Dr. Tran Van – Head of the Institute of Digital Economy Development Strategy – said that RoK has gained impressive successes in its digital transformation process due to its continuous updates and adjustments of its legal system and the strong determination.
At present, it takes a digital bank in this country about 55 seconds to distribute money in loan cases, compared to 5 minutes’ work of conventional banks. Meanwhile, the latter are developing their own applications for smart devices, and some are as useful and user-friendly as Fintech services to accommodate to the needs of all customer types.
RoK released Fintech-related and digital-bank-related laws a long time ago. It imposes clear regulations on sandbox piloting with the motto ‘Permit first – Adjustments later’.
“It is tough not to have proper legal regulations for a full digital transformation in the banking-finance sector. No matter how advanced technologies are, there is still a risk potential for both users and service providers”, said Dr. Van.
He then suggested certain policies for digital transformation in the banking-finance sector in Vietnam, including
_Amending and supplementing the Laws on the State Bank, on Credit Institutions, and on Deposit Insurance
_Introducing the Law on Personal Data Protection
_Completing the common national database for the digital economy, government, and society – the three pillars in the national digital transformation process
_Promoting comprehensive finance via sandbox piloting for digital banks and Fintech applications to serve the low-incomed, the vulnerable, small- and medium-scaled enterprises in order for the investment and savings capital to flow in the society.
Deputy Director Le Anh Dung of the Payment Department (under the State Bank of Vietnam) informed on the two main trends for digital bank development in the world, namely digitalizing banking activities and establishing banking entities that implement digital technologies and work on digital channels only.
In Vietnam, many commercial banks have actively worked with Fintech companies to offer digital services or even form digital banking brand names in order to improve the performance of banking activities as well as creating a digital ecosystem. Some typical examples would be Timo Plus, Cake, whose operations are based on the business permit of the parent or partner bank.
Deputy Director Dung commented that the appearance of such digital models urges the State Bank of Vietnam to introduce clearer policies or even a legal framework and detailed, consistent legal regulations to better monitor and manage banking activities.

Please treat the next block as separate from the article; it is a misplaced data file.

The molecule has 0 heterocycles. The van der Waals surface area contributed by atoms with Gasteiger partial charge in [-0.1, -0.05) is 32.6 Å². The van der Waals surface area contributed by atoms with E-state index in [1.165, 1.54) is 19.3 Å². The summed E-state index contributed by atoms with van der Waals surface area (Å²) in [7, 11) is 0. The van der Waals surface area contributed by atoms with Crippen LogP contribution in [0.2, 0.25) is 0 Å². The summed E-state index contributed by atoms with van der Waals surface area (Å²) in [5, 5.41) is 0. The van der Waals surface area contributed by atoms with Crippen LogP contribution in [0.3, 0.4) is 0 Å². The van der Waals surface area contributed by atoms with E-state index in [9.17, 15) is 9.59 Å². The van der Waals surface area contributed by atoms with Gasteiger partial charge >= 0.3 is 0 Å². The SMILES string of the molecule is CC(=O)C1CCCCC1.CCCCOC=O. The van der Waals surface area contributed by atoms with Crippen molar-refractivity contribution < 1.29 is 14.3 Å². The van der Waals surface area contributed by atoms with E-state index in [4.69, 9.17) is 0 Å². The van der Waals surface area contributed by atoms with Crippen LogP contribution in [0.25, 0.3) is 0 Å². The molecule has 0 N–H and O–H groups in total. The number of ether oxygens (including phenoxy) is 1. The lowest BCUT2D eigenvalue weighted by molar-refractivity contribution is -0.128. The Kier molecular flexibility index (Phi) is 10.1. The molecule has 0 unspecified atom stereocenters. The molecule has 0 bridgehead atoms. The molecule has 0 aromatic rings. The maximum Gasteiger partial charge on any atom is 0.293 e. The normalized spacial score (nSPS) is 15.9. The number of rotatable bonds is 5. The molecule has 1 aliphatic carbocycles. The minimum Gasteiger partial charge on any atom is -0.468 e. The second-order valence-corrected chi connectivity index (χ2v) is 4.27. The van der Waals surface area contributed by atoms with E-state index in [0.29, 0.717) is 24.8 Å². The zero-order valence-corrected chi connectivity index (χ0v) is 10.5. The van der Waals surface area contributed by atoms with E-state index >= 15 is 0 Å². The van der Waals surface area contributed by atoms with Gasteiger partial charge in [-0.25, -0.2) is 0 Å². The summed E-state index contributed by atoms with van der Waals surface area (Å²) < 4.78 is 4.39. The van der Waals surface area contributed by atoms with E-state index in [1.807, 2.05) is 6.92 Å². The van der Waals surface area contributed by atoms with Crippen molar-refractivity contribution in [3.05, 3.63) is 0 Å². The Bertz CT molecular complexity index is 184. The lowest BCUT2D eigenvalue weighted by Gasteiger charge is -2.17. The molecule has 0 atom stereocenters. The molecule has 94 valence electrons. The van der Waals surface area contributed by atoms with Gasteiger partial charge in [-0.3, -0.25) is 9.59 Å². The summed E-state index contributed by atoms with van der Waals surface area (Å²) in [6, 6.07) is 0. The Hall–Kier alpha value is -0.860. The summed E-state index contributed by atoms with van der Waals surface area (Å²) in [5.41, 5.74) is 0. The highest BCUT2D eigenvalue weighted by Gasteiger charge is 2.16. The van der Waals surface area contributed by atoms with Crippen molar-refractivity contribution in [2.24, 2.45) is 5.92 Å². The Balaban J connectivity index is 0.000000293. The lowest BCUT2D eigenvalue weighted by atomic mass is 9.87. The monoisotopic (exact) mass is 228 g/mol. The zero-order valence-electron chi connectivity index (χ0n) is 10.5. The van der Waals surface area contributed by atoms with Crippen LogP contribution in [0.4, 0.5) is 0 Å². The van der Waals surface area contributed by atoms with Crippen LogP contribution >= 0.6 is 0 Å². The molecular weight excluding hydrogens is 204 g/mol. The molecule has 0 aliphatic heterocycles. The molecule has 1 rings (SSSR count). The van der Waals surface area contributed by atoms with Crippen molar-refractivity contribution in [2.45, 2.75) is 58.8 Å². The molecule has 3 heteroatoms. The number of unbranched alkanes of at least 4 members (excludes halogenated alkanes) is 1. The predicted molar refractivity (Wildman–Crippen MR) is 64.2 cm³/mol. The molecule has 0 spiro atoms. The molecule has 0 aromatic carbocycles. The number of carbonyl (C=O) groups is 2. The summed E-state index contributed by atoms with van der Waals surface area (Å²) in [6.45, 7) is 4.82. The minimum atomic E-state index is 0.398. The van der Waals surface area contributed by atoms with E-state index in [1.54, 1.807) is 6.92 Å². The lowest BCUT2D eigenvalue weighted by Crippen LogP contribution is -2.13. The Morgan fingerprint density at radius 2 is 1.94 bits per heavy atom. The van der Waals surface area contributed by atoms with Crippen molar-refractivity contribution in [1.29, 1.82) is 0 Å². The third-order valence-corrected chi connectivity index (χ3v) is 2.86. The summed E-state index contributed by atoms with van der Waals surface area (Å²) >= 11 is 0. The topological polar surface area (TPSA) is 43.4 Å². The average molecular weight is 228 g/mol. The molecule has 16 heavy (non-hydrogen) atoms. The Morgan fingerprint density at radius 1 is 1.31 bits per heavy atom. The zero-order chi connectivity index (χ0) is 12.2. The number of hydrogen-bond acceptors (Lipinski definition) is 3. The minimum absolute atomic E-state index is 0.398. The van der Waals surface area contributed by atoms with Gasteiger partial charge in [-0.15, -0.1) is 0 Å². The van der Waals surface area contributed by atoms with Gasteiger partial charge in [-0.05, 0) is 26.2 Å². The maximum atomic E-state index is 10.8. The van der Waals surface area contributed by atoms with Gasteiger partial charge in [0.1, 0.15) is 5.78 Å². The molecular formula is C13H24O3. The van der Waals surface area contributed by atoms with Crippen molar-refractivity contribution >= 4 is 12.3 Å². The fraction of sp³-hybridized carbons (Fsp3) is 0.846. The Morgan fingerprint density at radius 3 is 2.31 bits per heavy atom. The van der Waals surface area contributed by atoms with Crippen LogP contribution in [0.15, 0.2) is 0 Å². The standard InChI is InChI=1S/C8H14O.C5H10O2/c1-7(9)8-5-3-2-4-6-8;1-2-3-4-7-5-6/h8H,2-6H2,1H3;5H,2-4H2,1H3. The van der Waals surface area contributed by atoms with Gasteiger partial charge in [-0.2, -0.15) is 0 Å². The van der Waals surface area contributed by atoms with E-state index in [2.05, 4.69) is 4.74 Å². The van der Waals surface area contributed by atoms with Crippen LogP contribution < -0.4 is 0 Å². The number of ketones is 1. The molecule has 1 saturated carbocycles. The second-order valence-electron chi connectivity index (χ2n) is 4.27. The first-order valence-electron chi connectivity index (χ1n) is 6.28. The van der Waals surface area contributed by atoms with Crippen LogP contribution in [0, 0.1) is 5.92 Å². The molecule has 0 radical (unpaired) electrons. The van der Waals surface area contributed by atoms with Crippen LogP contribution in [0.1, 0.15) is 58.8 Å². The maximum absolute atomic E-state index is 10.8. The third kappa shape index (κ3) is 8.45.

He added that Vietnam could use RoK’s experience as a reference during the digital transformation of the banking-finance sector. However, Vietnam should not consider issuing permits for independent digital banking entities, but to boost the preparation of policies, regulations for the growth of digital banking such as building and operating a legal framework for testing Fintech activities in the banking sector (sandbox, regulatory); amending, supplementing, or promulgating new legal regulations to facilitate digital application.
The issuance of a business permit for a digital banking entity should be carefully considered, based on practical needs and international trends, as well as the direction to restructure the banking system as decided by the Prime Minister.
Experts in the field agreed that in the digital era of Industry 4.0, with swift changes of customer behaviors and the continuing appearance of new business models, banks and financial organizations must perform the critical digital transformation process. To do so, ministries and state agencies must first amend corresponding laws to eliminate any possible risks.
Dr. Nguyen Duc Kien from the Economics Consultation Team of the Prime Minister said that the vital digital transformation in the banking-finance sector must answer the needs of the country during its socio-economic development. This process should be done flexibly and effectively to create convenient conditions for both consumers and state management units to monitor.
Dr. Duong Quoc Anh – Deputy Head of the Institute of Digital Economy Development Strategy mentioned the toughest challenge in this process: lack of human resources that are fluent in both the IT and banking fields. Along with that is a huge financial demand to invest in digital transformation. Therefore, credit organizations should take advantage of digital technologies to offer services and products to customers while the legal frame must be completed to protect consumers using financial services.
Standing Deputy Editor-in-Chief of SGGP Newspaper Nguyen Thanh Loi hoped that this discussion could offer more feasible solutions to help state management units to choose the most practical and suitable ones to adopt so that Vietnam can become a prosperous digital nation in the near future.